The alleged disenfranchisement of voters supporting RFK Jr. raises concerns about the erosion of democratic values.

Every election cycle, Republicans and Democrats alike lament the widespread disenfranchisement of voters. The prevailing narrative underscores the significance of listening to every voter, with the possible exception of votes that might support an up-and-coming populist independent candidate like Robert F. Kennedy Jr., who has been gaining traction despite being sidelined or derided by the major political parties and the mainstream media.

Kennedy has a sizable following on X (previously Twitter), with 2.6 million followers, indicating even more popularity outside of this social media site. Do these voters, who represent a wide range of political philosophies, racial and religious backgrounds, and sexual orientations, have the right to be heard and to cast their ballots for the candidate of their choice?

The Democratic National Committee (DNC) and the Republican National Committee (RNC) are primarily made up of citizens of the United States, even though it makes sense that they would desire there to be little opposition to their nominees. Nonetheless, there appears to be a contradictory inclination to perhaps deny voting rights to millions of Americans who endorse Kennedy, who has denounced the “lawfare” tactic used against President Trump.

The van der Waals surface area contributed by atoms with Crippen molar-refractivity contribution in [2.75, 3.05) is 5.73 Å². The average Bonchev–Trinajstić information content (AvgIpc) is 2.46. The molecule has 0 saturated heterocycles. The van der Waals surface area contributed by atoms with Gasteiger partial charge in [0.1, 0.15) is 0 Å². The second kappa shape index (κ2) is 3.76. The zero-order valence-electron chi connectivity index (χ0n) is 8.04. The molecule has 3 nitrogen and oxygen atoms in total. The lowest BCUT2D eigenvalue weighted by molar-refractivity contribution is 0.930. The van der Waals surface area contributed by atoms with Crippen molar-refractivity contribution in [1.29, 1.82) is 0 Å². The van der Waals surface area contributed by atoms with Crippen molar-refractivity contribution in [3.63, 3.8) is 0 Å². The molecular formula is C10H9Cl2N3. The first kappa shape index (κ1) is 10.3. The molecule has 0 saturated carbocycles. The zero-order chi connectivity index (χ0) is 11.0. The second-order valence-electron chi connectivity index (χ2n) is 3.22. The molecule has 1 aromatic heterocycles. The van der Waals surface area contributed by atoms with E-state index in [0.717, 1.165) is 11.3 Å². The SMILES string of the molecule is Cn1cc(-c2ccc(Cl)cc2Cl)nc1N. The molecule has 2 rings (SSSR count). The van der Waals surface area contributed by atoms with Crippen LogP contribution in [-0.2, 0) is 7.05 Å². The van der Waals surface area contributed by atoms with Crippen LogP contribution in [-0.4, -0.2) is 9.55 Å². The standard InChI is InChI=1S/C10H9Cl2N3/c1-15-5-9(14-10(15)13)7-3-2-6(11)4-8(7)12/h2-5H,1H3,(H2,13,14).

Kennedy emphasizes the unfairness of such techniques and their violation of due process in his defense of a fair fight. He is willing to discuss these issues on big networks, but he finds access to them limited, which raises questions about the media’s shift from reporting to partisan political activism.

Justice is also due to President Trump, who has admitted Kennedy’s intelligence in the past. The people’s voice is apparent given Kennedy’s increasing favorability in Gallup polls, which has surpassed those of other prominent contenders. Nonetheless, voters’ ability to support Kennedy is limited by the system, which appears to be biased in favor of the two big parties.

It is notable that there isn’t much of a backlash against this apparent unfairness. The public, media, and Biden administration ought to denounce the purposeful impediments impeding Kennedy’s candidacies. The Kennedy campaign created the “We the People” party in reaction to these obstacles and filed paperwork in several states to make voting easier.

Even if there has been progress, the need for such tactics emphasizes the need to get past partisan laws that obstruct Americans’ fundamental right to vote for the candidate of their choice. Kennedy is a real contender who is becoming more and more popular in spite of media restrictions, and Biden, Trump, the DNC, and the RNC should all denounce this un-American injustice.

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